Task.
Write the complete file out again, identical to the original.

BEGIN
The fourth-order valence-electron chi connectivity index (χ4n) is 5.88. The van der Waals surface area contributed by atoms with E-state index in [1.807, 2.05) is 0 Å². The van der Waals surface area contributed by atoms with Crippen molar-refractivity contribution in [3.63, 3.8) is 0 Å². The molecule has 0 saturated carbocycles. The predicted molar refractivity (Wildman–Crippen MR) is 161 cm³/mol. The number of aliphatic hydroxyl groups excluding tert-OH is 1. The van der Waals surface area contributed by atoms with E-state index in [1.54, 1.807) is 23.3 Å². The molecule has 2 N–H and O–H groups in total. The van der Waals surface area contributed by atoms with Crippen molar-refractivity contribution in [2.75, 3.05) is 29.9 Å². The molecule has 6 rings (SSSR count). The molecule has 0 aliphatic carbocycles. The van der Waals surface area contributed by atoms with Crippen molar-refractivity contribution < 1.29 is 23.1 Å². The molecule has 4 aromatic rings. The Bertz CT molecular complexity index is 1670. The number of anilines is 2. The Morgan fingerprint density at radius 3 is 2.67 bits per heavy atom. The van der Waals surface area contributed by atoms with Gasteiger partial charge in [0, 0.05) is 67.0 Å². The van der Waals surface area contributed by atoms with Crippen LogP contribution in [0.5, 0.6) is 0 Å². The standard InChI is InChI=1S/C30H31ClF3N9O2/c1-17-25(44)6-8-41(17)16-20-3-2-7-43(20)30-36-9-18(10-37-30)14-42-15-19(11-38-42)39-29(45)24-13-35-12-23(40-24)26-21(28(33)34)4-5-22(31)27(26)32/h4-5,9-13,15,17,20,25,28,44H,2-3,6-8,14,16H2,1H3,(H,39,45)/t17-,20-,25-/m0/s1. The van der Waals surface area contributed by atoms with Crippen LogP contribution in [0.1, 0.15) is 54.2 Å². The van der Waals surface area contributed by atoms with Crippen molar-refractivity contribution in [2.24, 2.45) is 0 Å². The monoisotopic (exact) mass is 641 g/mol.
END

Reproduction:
The fourth-order valence-electron chi connectivity index (χ4n) is 5.88. The van der Waals surface area contributed by atoms with E-state index in [1.807, 2.05) is 0 Å². The van der Waals surface area contributed by atoms with Crippen molar-refractivity contribution in [3.63, 3.8) is 0 Å². The molecule has 0 saturated carbocycles. The predicted molar refractivity (Wildman–Crippen MR) is 161 cm³/mol. The number of aliphatic hydroxyl groups excluding tert-OH is 1. The van der Waals surface area contributed by atoms with E-state index in [1.54, 1.807) is 23.3 Å². The molecule has 2 N–H and O–H groups in total. The van der Waals surface area contributed by atoms with Crippen molar-refractivity contribution in [2.75, 3.05) is 29.9 Å². The molecule has 6 rings (SSSR count). The molecule has 0 aliphatic carbocycles. The van der Waals surface area contributed by atoms with Crippen molar-refractivity contribution < 1.29 is 23.1 Å². The molecule has 4 aromatic rings. The Bertz CT molecular complexity index is 1670. The number of anilines is 2. The Morgan fingerprint density at radius 3 is 2.67 bits per heavy atom. The van der Waals surface area contributed by atoms with Gasteiger partial charge in [0, 0.05) is 67.0 Å². The van der Waals surface area contributed by atoms with Crippen LogP contribution in [0.5, 0.6) is 0 Å². The standard InChI is InChI=1S/C30H31ClF3N9O2/c1-17-25(44)6-8-41(17)16-20-3-2-7-43(20)30-36-9-18(10-37-30)14-42-15-19(11-38-42)39-29(45)24-13-35-12-23(40-24)26-21(28(33)34)4-5-22(31)27(26)32/h4-5,9-13,15,17,20,25,28,44H,2-3,6-8,14,16H2,1H3,(H,39,45)/t17-,20-,25-/m0/s1. The van der Waals surface area contributed by atoms with Crippen LogP contribution in [0.1, 0.15) is 54.2 Å². The van der Waals surface area contributed by atoms with Crippen molar-refractivity contribution in [2.24, 2.45) is 0 Å². The monoisotopic (exact) mass is 641 g/mol.